Owners of two farms in Cherokee County filed lawsuits on May 20 seeking to block the Texas-based oil company Energy Transfer Partners from seizing their land for the Dakota Access (Bakken) pipeline, William Petroski reported for the Des Moines Register. I enclose excerpts from his story below.
Like a separate lawsuit filed in Polk County last month, these legal claims are based on a 2006 Iowa law, which was designed to protect farmland from being condemned for private development. The plaintiffs argue the Iowa Utilities Board erred when it authorized a private company that is not a utility to use eminent domain.
Regardless of how district courts decide these claims, the Iowa Supreme Court will likely be the final voice on whether state law allows the use of eminent domain for this project.
Dakota Access started Bakken pipeline construction in North Dakota, South Dakota, and Illinois this week, but the Iowa Utilities Board denied the company’s request to start building here. O.Kay Henderson reported for Radio Iowa that the board’s legal counsel noted the oil company “has not filed all the necessary permits and associated verifications to begin construction.” Although the board approved the permit to build the Bakken pipeline in March, as did the Iowa Department of Natural Resources, the Army Corps of Engineers has not yet approved permits for portions of the pipeline that would cross federal land.
Brian Morelli and Rod Boshart reported for the Cedar Rapids Gazette on the Private Property Rights Coalition’s work to educate landowners along the pipeline route about the eminent domain process and “legal options if they refuse to voluntarily sign easement agreements with the oil company.” One of that group’s leaders is Keith Puntenney, who has not signed an easement for his farmland in Boone and Webster counties. Puntenney is also the Democratic challenger to State Senator Jerry Behn in Iowa Senate district 24.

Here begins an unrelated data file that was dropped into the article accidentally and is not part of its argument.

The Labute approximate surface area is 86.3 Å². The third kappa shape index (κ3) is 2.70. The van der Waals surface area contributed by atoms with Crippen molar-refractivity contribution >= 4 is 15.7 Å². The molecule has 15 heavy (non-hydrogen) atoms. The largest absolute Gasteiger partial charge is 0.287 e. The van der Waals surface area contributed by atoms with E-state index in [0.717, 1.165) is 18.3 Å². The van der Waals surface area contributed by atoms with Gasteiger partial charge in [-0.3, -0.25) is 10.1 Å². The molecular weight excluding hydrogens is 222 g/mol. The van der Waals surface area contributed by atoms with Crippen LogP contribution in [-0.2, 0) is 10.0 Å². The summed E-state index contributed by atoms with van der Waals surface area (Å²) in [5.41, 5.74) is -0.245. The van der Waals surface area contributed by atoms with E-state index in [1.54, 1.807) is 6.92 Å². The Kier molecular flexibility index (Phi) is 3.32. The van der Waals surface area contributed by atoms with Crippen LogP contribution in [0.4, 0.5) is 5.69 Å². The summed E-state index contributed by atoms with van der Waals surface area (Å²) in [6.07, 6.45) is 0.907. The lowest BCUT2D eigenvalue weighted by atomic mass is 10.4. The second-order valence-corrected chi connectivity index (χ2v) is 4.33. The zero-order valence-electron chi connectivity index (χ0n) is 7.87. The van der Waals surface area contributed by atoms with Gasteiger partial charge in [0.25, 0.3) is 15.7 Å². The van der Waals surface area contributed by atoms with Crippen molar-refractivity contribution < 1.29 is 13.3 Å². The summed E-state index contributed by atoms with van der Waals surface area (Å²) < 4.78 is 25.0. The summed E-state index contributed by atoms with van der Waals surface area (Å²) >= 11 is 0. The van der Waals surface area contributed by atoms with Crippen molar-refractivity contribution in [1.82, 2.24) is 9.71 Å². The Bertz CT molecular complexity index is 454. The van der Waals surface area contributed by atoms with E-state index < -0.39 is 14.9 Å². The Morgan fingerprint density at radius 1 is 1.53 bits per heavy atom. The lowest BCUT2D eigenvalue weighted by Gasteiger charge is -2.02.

More resources for landowners and citizens who oppose the pipeline project are available on the website of the Bakken Pipeline Resistance Coalition, uniting more than two dozen Iowa non-profit organizations. I expect Bakken opponents to make their presence known when U.S. Senator Heidi Heitkamp of North Dakota comes to Des Moines as the featured guest for the Iowa Democratic Party’s Hall of Fame event next month.
From William Petroski’s article for the Des Moines Register, “Iowa farmers sue to block use of eminent domain for Bakken pipeline”:
The lawsuits and related motions in Cherokee County District District ask the court to suspend the condemnation proceedings, said Bill Hanigan, a lawyer for the Davis Brown law firm in Des Moines, which represents both couples. A Cherokee County compensation commission is scheduled to meet June 13 to begin valuing the farmland for seizure by Dakota Access, the lawyer said.
The plaintiffs are asking the court to stop the county meetings until the court has had time to consider whether a private company is entitled to use eminent domain to seize farmland. The suit contends that state and federal law prohibits the taking of their property because Dakota Access is not a utility and therefore should not have the ability to forcibly access Iowa landowners’ property across the state to build the pipeline. […]
“Landowners have begun receiving notices of the county compensation meetings,” Hanigan said in a prepared statement. “Unless suspended, the meetings will result in Dakota Access taking possession of the farmland. We are asking Iowa’s courts to suspend these actions until after a full hearing on the merits of each landowner’s case.”
“We expect additional lawsuits will be filed in additional counties in the coming weeks,” he said.
Photo at top shows pipes intended for use in the Dakota Access pipeline being stored in Jasper County, Iowa during 2015. Photo provided by Wallace Taylor, used with permission.